The Kite Runner
The Kite Runner, the debut novel by Afghani-born physician and author Khaled Hosseini, has been on best-seller and book club lists for nearly a year. Writer Isabel Allende says the book — about a young man who returns to Afghanistan after a long absence — is "one of those unforgettable stories that stays with you for years." (NPR radio station)
I became what I am today at the age of twelve, on a frigid overcast day in the winter of 1975. I remember the precise moment, crouching behind a crumbling mud wall, peeking into the alley near the frozen creek. That was a long time ago, but it’s wrong what they say about the past, I’ve learned, about how you can bury it. Because the past claws its way out. Looking back now, I realize I have been peeking into that deserted alley for the last twenty-six years.
One day last summer, my friend Rahim Khan called from Pakistan. He asked me to come see him. Standing in the kitchen with the receiver to my ear, I knew it wasn’t just Rahim Khan on the line. It was my past of unatoned sins. After I hung up, I went for a walk along Spreckels Lake on the northern edge of Golden Gate Park. The early-afternoon sun sparkled on the water where dozens of miniature boats sailed, propelled by a crisp breeze. Then I glanced up and saw a pair of kites, red with long blue tails, soaring in the sky. They danced high above the trees on the west end of the park, over the windmills, floating side by side like a pair of eyes looking down on San Francisco, the city I now call home. And suddenly Hassan’s voice whispered in my head: _For you, a thousand times over_. Hassan the harelipped kite runner.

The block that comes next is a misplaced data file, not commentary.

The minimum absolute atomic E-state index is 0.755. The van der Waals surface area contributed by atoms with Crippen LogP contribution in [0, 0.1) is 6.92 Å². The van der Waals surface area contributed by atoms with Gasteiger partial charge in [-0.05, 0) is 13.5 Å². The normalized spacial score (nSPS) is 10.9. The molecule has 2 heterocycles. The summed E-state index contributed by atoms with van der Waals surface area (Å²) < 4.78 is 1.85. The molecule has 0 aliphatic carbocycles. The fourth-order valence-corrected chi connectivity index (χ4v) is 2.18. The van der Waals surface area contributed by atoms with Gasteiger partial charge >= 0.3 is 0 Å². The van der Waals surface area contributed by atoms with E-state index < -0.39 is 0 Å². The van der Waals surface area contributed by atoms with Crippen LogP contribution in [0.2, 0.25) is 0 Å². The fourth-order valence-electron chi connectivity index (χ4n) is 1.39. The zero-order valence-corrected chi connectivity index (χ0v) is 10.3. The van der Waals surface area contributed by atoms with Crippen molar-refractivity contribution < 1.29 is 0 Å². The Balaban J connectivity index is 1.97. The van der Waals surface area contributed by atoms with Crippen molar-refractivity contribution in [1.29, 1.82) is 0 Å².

I sat on a park bench near a willow tree. I thought about something Rahim Khan said just before he hung up, almost as an after thought. _There is a way to be good again_. I looked up at those twin kites. I thought about Hassan. Thought about Baba. Ali. Kabul. I thought of the life I had lived until the winter of 1975 came and changed everything. And made me what I am today.
- frigid - an adjective: extremely cold, unfriendly,
- crouch - a verb, to bend your knees and lower yourself so that you are close to the ground and leaning forward slightly
- crumble - a verb, to break, or cause something to break, into small pieces
- claw - a verb, to use claws to tear something or someone
- atone for sth - to do something that shows that you are sorry for something bad that you did, unatoned -- an opposite, an adjective
- propel - a verb, to push or move something somewhere, often with a lot of force
- harelipped - old fashion used of: cleft lip - an upper lip which does not join in the middle because it did not develop normally before birth